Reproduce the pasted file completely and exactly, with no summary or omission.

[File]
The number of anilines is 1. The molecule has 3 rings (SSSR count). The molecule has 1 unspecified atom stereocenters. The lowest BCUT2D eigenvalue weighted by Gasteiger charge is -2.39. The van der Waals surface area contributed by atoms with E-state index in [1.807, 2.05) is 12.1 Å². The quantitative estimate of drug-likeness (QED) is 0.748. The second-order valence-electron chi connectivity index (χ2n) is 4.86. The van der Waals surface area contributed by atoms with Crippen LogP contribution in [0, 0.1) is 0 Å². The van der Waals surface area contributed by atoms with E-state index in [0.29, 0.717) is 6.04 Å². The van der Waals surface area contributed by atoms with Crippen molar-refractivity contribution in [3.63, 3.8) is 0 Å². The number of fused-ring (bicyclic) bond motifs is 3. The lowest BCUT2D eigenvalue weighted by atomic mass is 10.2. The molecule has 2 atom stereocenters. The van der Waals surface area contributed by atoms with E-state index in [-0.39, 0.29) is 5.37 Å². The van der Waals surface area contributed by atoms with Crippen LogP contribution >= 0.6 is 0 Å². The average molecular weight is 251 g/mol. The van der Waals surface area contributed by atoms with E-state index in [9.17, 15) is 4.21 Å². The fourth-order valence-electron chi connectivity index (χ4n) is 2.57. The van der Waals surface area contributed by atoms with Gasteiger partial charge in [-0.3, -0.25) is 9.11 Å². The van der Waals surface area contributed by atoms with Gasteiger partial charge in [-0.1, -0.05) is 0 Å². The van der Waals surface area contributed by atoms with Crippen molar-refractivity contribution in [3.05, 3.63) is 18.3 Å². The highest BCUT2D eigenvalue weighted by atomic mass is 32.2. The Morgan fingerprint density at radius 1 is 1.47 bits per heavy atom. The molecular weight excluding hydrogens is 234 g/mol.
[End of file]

The number of anilines is 1. The molecule has 3 rings (SSSR count). The molecule has 1 unspecified atom stereocenters. The lowest BCUT2D eigenvalue weighted by Gasteiger charge is -2.39. The van der Waals surface area contributed by atoms with E-state index in [1.807, 2.05) is 12.1 Å². The quantitative estimate of drug-likeness (QED) is 0.748. The second-order valence-electron chi connectivity index (χ2n) is 4.86. The van der Waals surface area contributed by atoms with Crippen LogP contribution in [0, 0.1) is 0 Å². The van der Waals surface area contributed by atoms with E-state index in [0.29, 0.717) is 6.04 Å². The van der Waals surface area contributed by atoms with Crippen molar-refractivity contribution in [3.63, 3.8) is 0 Å². The number of fused-ring (bicyclic) bond motifs is 3. The lowest BCUT2D eigenvalue weighted by atomic mass is 10.2. The molecule has 2 atom stereocenters. The van der Waals surface area contributed by atoms with E-state index in [-0.39, 0.29) is 5.37 Å². The van der Waals surface area contributed by atoms with Crippen LogP contribution >= 0.6 is 0 Å². The average molecular weight is 251 g/mol. The van der Waals surface area contributed by atoms with E-state index in [9.17, 15) is 4.21 Å². The fourth-order valence-electron chi connectivity index (χ4n) is 2.57. The van der Waals surface area contributed by atoms with Gasteiger partial charge in [-0.3, -0.25) is 9.11 Å². The van der Waals surface area contributed by atoms with Gasteiger partial charge in [-0.1, -0.05) is 0 Å². The van der Waals surface area contributed by atoms with Crippen molar-refractivity contribution in [3.05, 3.63) is 18.3 Å². The highest BCUT2D eigenvalue weighted by atomic mass is 32.2. The Morgan fingerprint density at radius 1 is 1.47 bits per heavy atom. The molecular weight excluding hydrogens is 234 g/mol.